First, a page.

Described as "the original source of life for the City of Los Angeles," the L.A. River flows 50+ miles from the San Fernando Valley through Downtown L.A. and south to Long Beach and the Pacific Ocean.
"The L.A. River has been my home away from home for years now," says Sobolic. "A place I can escape to, and even though it's in the heart of the City, it's surprisingly calm and peaceful. It is by far the closest place to get into the largest fish in the Los Angeles area."
The Mountains Recreation & Conservation Authority opens up two stretches on the L.A. River every Memorial Day. Located in the Elysian Valley and in the Sepulveda Basin, each stretch of water is approximately 2.5 miles long. Fishing licenses from the California Department of Fish and Wildlife are required.
Sobolic prefers the area known as the Red Car River Park just below the Glendale-Hyperion bridge.
According to Sobolic, "mornings and evenings are by far the best, however, the middle of the day lighting provides the best opportunity to see fish."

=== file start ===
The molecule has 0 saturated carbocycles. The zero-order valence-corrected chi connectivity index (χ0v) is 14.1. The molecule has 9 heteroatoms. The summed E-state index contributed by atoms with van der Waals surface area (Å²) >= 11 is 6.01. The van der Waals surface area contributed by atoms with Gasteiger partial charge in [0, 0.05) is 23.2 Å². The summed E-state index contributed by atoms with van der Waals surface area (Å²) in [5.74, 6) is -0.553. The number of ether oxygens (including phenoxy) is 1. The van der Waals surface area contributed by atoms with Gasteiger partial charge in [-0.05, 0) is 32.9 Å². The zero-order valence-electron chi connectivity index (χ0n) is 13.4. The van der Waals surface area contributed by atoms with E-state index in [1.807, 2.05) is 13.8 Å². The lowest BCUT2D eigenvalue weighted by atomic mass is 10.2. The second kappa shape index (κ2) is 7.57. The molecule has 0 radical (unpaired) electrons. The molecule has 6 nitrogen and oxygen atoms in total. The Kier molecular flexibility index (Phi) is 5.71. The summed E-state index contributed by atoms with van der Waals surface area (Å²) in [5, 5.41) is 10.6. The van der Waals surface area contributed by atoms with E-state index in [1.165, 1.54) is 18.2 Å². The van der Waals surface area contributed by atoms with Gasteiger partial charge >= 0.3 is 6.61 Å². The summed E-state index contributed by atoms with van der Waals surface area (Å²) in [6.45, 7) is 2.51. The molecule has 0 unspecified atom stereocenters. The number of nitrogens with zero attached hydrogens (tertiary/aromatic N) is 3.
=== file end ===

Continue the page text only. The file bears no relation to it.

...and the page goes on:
"The main species that we target down at the river are carp. They're incredibly spooky and highly keyed in on what's going on around them. They will see or hear you coming more times then you see them and since we're sight fishing, it's a lot more like hunting than fishing. You first have to walk around sometimes for hours until you come across one fish, and then you try and catch that fish. There's no sitting or waiting involved."
Sobolic strictly fly fishes the L.A. River and uses artificial flies that he hand ties to mimic the forage. What seems to work best for him is either a rust or brown buggy nymph or crayfish pattern.
"The biggest piece of advice I could give someone is to move slow, these are wild fish; not the kind you feed bread to from the dock," says Sobolic.
Rod - Redington Vice or crux 9ft 6wt
Reel - Redington Behemoth
Line - Rio in touch Gold 6wt Floating
Leader - 2-0x
Get Involved with the L.A. River Revitalization
The L.A. River Revitalization Master Plan is focused on a 32-mile stretch of the river from Canoga Park to Downtown L.A. Highlights include the 42-acre Taylor Yard "G2" Project in Cypress Park; "Bending the Wheel Back Into the City," a three-part sculptural artwork; the 12.5-mile LARiverWay bike path in the Valley; Albion Riverside Park in Lincoln Heights; and the Sixth Street Viaduct, aka "The Ribbon of Light." Learn more: http://www.lariver.org/
Founded in 1986, the nonprofit Friends of the L.A. River (FOLAR) works to ensure a publicly accessible and ecologically sustainable river through community engagement, education, advocacy, and thought leadership. Learn more: https://folar.org/